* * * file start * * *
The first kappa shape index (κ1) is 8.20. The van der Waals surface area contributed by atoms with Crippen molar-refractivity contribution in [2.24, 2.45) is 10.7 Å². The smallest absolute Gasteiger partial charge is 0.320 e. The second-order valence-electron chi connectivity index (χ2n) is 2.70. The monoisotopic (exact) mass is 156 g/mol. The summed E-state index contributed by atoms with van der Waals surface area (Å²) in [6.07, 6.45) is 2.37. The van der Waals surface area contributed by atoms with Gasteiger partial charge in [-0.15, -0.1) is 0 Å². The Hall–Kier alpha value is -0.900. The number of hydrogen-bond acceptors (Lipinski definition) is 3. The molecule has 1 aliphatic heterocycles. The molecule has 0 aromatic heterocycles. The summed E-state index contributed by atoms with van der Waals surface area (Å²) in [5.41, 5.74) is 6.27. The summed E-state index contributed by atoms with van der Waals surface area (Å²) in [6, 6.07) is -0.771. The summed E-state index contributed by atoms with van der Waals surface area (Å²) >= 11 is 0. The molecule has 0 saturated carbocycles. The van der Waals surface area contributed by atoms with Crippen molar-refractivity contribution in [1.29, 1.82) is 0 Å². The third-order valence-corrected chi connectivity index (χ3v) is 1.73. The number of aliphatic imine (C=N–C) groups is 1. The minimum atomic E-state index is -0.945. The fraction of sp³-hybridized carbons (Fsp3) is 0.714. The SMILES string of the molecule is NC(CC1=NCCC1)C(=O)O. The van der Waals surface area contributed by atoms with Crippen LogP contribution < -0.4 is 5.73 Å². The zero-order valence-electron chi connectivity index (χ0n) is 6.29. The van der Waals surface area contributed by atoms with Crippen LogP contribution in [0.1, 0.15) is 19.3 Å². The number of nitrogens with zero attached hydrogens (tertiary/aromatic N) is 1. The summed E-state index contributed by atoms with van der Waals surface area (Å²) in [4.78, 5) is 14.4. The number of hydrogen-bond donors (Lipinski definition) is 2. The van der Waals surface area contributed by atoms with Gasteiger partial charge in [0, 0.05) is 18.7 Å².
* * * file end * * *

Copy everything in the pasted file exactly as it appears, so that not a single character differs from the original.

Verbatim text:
The first kappa shape index (κ1) is 8.20. The van der Waals surface area contributed by atoms with Crippen molar-refractivity contribution in [2.24, 2.45) is 10.7 Å². The smallest absolute Gasteiger partial charge is 0.320 e. The second-order valence-electron chi connectivity index (χ2n) is 2.70. The monoisotopic (exact) mass is 156 g/mol. The summed E-state index contributed by atoms with van der Waals surface area (Å²) in [6.07, 6.45) is 2.37. The van der Waals surface area contributed by atoms with Gasteiger partial charge in [-0.15, -0.1) is 0 Å². The Hall–Kier alpha value is -0.900. The number of hydrogen-bond acceptors (Lipinski definition) is 3. The molecule has 1 aliphatic heterocycles. The molecule has 0 aromatic heterocycles. The summed E-state index contributed by atoms with van der Waals surface area (Å²) in [5.41, 5.74) is 6.27. The summed E-state index contributed by atoms with van der Waals surface area (Å²) in [6, 6.07) is -0.771. The summed E-state index contributed by atoms with van der Waals surface area (Å²) >= 11 is 0. The molecule has 0 saturated carbocycles. The van der Waals surface area contributed by atoms with Crippen molar-refractivity contribution in [1.29, 1.82) is 0 Å². The third-order valence-corrected chi connectivity index (χ3v) is 1.73. The number of aliphatic imine (C=N–C) groups is 1. The minimum atomic E-state index is -0.945. The fraction of sp³-hybridized carbons (Fsp3) is 0.714. The SMILES string of the molecule is NC(CC1=NCCC1)C(=O)O. The van der Waals surface area contributed by atoms with Crippen LogP contribution < -0.4 is 5.73 Å². The zero-order valence-electron chi connectivity index (χ0n) is 6.29. The van der Waals surface area contributed by atoms with Crippen LogP contribution in [0.1, 0.15) is 19.3 Å². The number of nitrogens with zero attached hydrogens (tertiary/aromatic N) is 1. The summed E-state index contributed by atoms with van der Waals surface area (Å²) in [4.78, 5) is 14.4. The number of hydrogen-bond donors (Lipinski definition) is 2. The van der Waals surface area contributed by atoms with Gasteiger partial charge in [0, 0.05) is 18.7 Å².